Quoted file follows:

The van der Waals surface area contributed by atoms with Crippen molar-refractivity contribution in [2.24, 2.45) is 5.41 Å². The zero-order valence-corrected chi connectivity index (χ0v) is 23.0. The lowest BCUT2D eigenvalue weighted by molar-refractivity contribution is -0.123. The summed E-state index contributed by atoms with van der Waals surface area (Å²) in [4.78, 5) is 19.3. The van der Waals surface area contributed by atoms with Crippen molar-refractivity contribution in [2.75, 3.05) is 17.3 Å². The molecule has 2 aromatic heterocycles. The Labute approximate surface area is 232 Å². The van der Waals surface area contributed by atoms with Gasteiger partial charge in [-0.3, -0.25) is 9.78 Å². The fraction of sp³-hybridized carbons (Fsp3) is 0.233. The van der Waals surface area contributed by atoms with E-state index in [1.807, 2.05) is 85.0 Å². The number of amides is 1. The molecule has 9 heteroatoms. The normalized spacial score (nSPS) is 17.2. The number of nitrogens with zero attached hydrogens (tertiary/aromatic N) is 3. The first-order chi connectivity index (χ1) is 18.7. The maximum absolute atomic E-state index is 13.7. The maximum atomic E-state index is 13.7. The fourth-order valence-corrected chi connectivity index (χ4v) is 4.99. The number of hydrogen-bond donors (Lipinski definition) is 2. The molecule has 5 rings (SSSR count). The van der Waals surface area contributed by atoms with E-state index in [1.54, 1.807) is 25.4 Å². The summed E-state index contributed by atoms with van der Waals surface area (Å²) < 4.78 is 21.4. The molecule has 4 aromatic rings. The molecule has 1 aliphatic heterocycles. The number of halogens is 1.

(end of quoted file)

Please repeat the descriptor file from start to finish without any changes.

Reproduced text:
The van der Waals surface area contributed by atoms with Crippen molar-refractivity contribution in [2.24, 2.45) is 5.41 Å². The zero-order valence-corrected chi connectivity index (χ0v) is 23.0. The lowest BCUT2D eigenvalue weighted by molar-refractivity contribution is -0.123. The summed E-state index contributed by atoms with van der Waals surface area (Å²) in [4.78, 5) is 19.3. The van der Waals surface area contributed by atoms with Crippen molar-refractivity contribution in [2.75, 3.05) is 17.3 Å². The molecule has 2 aromatic heterocycles. The Labute approximate surface area is 232 Å². The van der Waals surface area contributed by atoms with Gasteiger partial charge in [-0.3, -0.25) is 9.78 Å². The fraction of sp³-hybridized carbons (Fsp3) is 0.233. The van der Waals surface area contributed by atoms with E-state index in [1.807, 2.05) is 85.0 Å². The number of amides is 1. The molecule has 9 heteroatoms. The normalized spacial score (nSPS) is 17.2. The number of nitrogens with zero attached hydrogens (tertiary/aromatic N) is 3. The first-order chi connectivity index (χ1) is 18.7. The maximum absolute atomic E-state index is 13.7. The maximum atomic E-state index is 13.7. The fourth-order valence-corrected chi connectivity index (χ4v) is 4.99. The number of hydrogen-bond donors (Lipinski definition) is 2. The molecule has 5 rings (SSSR count). The van der Waals surface area contributed by atoms with E-state index in [1.54, 1.807) is 25.4 Å². The summed E-state index contributed by atoms with van der Waals surface area (Å²) < 4.78 is 21.4. The molecule has 4 aromatic rings. The molecule has 1 aliphatic heterocycles. The number of halogens is 1.